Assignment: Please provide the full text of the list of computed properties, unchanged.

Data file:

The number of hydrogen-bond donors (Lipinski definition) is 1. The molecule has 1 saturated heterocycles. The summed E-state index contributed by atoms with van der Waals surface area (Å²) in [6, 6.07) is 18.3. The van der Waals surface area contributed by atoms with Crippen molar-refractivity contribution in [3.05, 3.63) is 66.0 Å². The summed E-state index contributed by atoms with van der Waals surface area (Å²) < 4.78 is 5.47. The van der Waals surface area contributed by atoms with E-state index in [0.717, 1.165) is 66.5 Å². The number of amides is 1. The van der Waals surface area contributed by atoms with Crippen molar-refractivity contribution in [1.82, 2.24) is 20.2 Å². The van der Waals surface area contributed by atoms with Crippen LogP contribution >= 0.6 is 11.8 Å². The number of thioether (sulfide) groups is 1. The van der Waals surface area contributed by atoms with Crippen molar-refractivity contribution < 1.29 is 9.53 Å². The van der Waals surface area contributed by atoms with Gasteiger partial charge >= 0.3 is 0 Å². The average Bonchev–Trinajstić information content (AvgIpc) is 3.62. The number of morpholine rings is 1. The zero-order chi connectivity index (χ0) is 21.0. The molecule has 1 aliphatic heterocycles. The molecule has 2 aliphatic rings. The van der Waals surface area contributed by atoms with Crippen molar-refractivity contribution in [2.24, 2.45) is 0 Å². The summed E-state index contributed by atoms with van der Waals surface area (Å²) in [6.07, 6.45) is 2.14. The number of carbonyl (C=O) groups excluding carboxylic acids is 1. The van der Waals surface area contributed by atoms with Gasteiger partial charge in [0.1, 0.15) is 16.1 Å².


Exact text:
The number of hydrogen-bond donors (Lipinski definition) is 1. The molecule has 1 saturated heterocycles. The summed E-state index contributed by atoms with van der Waals surface area (Å²) in [6, 6.07) is 18.3. The van der Waals surface area contributed by atoms with Crippen molar-refractivity contribution in [3.05, 3.63) is 66.0 Å². The summed E-state index contributed by atoms with van der Waals surface area (Å²) < 4.78 is 5.47. The van der Waals surface area contributed by atoms with E-state index in [0.717, 1.165) is 66.5 Å². The number of amides is 1. The van der Waals surface area contributed by atoms with Crippen molar-refractivity contribution in [1.82, 2.24) is 20.2 Å². The van der Waals surface area contributed by atoms with Crippen LogP contribution >= 0.6 is 11.8 Å². The number of thioether (sulfide) groups is 1. The van der Waals surface area contributed by atoms with Crippen molar-refractivity contribution < 1.29 is 9.53 Å². The van der Waals surface area contributed by atoms with Gasteiger partial charge >= 0.3 is 0 Å². The average Bonchev–Trinajstić information content (AvgIpc) is 3.62. The number of morpholine rings is 1. The zero-order chi connectivity index (χ0) is 21.0. The molecule has 1 aliphatic heterocycles. The molecule has 2 aliphatic rings. The van der Waals surface area contributed by atoms with Crippen molar-refractivity contribution in [2.24, 2.45) is 0 Å². The summed E-state index contributed by atoms with van der Waals surface area (Å²) in [6.07, 6.45) is 2.14. The number of carbonyl (C=O) groups excluding carboxylic acids is 1. The van der Waals surface area contributed by atoms with Gasteiger partial charge in [0.1, 0.15) is 16.1 Å².